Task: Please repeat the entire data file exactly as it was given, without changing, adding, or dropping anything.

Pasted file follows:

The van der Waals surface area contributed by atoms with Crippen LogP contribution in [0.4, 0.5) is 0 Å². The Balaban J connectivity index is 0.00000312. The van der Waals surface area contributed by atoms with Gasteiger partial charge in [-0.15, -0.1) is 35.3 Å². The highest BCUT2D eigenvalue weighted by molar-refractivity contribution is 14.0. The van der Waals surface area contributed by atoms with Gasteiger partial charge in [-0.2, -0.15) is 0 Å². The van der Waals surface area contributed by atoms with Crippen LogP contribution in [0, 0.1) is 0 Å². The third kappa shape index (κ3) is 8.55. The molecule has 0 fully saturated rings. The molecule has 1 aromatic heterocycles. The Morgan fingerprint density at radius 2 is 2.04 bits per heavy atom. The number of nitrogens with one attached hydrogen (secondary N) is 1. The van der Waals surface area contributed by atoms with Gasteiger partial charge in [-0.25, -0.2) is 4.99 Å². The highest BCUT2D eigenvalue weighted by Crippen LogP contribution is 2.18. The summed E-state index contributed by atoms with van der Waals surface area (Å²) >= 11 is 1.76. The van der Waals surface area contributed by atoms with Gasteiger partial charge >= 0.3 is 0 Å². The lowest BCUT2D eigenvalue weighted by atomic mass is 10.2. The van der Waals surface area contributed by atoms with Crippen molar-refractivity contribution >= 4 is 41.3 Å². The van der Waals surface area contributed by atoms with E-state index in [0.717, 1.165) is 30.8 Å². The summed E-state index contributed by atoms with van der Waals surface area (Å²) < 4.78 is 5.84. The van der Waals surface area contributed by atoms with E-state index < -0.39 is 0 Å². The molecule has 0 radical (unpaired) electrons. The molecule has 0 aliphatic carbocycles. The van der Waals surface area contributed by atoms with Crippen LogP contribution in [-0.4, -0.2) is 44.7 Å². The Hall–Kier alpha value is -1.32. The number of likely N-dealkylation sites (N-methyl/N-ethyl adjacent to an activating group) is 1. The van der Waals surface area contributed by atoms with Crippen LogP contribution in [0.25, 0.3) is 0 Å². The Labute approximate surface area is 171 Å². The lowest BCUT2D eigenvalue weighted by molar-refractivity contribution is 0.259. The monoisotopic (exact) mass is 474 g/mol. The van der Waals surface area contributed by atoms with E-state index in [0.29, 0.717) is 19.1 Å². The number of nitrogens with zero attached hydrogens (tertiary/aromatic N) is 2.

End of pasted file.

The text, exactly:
The van der Waals surface area contributed by atoms with Crippen LogP contribution in [0.4, 0.5) is 0 Å². The Balaban J connectivity index is 0.00000312. The van der Waals surface area contributed by atoms with Gasteiger partial charge in [-0.15, -0.1) is 35.3 Å². The highest BCUT2D eigenvalue weighted by molar-refractivity contribution is 14.0. The van der Waals surface area contributed by atoms with Gasteiger partial charge in [-0.2, -0.15) is 0 Å². The van der Waals surface area contributed by atoms with Crippen LogP contribution in [0, 0.1) is 0 Å². The third kappa shape index (κ3) is 8.55. The molecule has 0 fully saturated rings. The molecule has 1 aromatic heterocycles. The Morgan fingerprint density at radius 2 is 2.04 bits per heavy atom. The number of nitrogens with one attached hydrogen (secondary N) is 1. The van der Waals surface area contributed by atoms with Gasteiger partial charge in [-0.25, -0.2) is 4.99 Å². The highest BCUT2D eigenvalue weighted by Crippen LogP contribution is 2.18. The summed E-state index contributed by atoms with van der Waals surface area (Å²) >= 11 is 1.76. The van der Waals surface area contributed by atoms with Gasteiger partial charge >= 0.3 is 0 Å². The lowest BCUT2D eigenvalue weighted by atomic mass is 10.2. The van der Waals surface area contributed by atoms with Crippen molar-refractivity contribution >= 4 is 41.3 Å². The van der Waals surface area contributed by atoms with E-state index in [0.717, 1.165) is 30.8 Å². The summed E-state index contributed by atoms with van der Waals surface area (Å²) < 4.78 is 5.84. The van der Waals surface area contributed by atoms with E-state index < -0.39 is 0 Å². The molecule has 0 radical (unpaired) electrons. The molecule has 0 aliphatic carbocycles. The van der Waals surface area contributed by atoms with Crippen LogP contribution in [-0.4, -0.2) is 44.7 Å². The Hall–Kier alpha value is -1.32. The number of likely N-dealkylation sites (N-methyl/N-ethyl adjacent to an activating group) is 1. The van der Waals surface area contributed by atoms with Crippen LogP contribution in [0.25, 0.3) is 0 Å². The Labute approximate surface area is 171 Å². The lowest BCUT2D eigenvalue weighted by molar-refractivity contribution is 0.259. The monoisotopic (exact) mass is 474 g/mol. The van der Waals surface area contributed by atoms with E-state index in [0.29, 0.717) is 19.1 Å². The number of nitrogens with zero attached hydrogens (tertiary/aromatic N) is 2.